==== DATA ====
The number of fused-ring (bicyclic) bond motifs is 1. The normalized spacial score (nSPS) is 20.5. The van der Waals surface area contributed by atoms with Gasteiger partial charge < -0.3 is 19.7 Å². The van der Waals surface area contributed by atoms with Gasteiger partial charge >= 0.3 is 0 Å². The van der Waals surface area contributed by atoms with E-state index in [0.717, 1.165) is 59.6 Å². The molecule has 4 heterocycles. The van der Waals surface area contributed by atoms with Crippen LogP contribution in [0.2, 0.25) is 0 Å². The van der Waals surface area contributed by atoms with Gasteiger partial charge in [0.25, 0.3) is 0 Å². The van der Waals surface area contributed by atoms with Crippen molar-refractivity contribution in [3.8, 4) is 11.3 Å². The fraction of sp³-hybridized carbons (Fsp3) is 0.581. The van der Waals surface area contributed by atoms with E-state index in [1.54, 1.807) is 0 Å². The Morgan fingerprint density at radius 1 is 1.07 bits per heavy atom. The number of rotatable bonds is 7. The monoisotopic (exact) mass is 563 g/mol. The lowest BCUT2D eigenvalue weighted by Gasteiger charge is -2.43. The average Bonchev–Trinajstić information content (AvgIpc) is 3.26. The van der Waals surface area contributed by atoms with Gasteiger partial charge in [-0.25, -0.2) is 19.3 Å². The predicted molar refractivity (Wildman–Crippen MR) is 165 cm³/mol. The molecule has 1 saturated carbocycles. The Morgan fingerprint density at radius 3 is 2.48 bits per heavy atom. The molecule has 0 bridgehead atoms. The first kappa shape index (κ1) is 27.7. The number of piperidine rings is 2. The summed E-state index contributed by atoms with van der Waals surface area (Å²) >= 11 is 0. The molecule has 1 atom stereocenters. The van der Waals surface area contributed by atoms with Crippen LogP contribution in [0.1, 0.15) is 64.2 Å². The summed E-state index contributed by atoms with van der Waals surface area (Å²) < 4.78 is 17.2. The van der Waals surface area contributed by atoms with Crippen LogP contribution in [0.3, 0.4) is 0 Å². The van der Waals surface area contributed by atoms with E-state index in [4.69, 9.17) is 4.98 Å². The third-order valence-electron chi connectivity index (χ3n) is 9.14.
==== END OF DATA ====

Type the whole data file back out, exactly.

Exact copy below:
The number of fused-ring (bicyclic) bond motifs is 1. The normalized spacial score (nSPS) is 20.5. The van der Waals surface area contributed by atoms with Gasteiger partial charge < -0.3 is 19.7 Å². The van der Waals surface area contributed by atoms with Gasteiger partial charge >= 0.3 is 0 Å². The van der Waals surface area contributed by atoms with E-state index in [0.717, 1.165) is 59.6 Å². The molecule has 4 heterocycles. The van der Waals surface area contributed by atoms with Crippen LogP contribution in [0.2, 0.25) is 0 Å². The van der Waals surface area contributed by atoms with Gasteiger partial charge in [0.25, 0.3) is 0 Å². The van der Waals surface area contributed by atoms with Crippen molar-refractivity contribution in [3.8, 4) is 11.3 Å². The fraction of sp³-hybridized carbons (Fsp3) is 0.581. The van der Waals surface area contributed by atoms with E-state index in [1.54, 1.807) is 0 Å². The Morgan fingerprint density at radius 1 is 1.07 bits per heavy atom. The number of rotatable bonds is 7. The monoisotopic (exact) mass is 563 g/mol. The lowest BCUT2D eigenvalue weighted by Gasteiger charge is -2.43. The average Bonchev–Trinajstić information content (AvgIpc) is 3.26. The van der Waals surface area contributed by atoms with Gasteiger partial charge in [-0.25, -0.2) is 19.3 Å². The predicted molar refractivity (Wildman–Crippen MR) is 165 cm³/mol. The molecule has 1 saturated carbocycles. The Morgan fingerprint density at radius 3 is 2.48 bits per heavy atom. The molecule has 0 bridgehead atoms. The first kappa shape index (κ1) is 27.7. The number of piperidine rings is 2. The summed E-state index contributed by atoms with van der Waals surface area (Å²) >= 11 is 0. The molecule has 1 atom stereocenters. The van der Waals surface area contributed by atoms with Crippen LogP contribution in [0.1, 0.15) is 64.2 Å². The summed E-state index contributed by atoms with van der Waals surface area (Å²) < 4.78 is 17.2. The van der Waals surface area contributed by atoms with Crippen LogP contribution in [0.3, 0.4) is 0 Å². The van der Waals surface area contributed by atoms with E-state index in [4.69, 9.17) is 4.98 Å². The third-order valence-electron chi connectivity index (χ3n) is 9.14.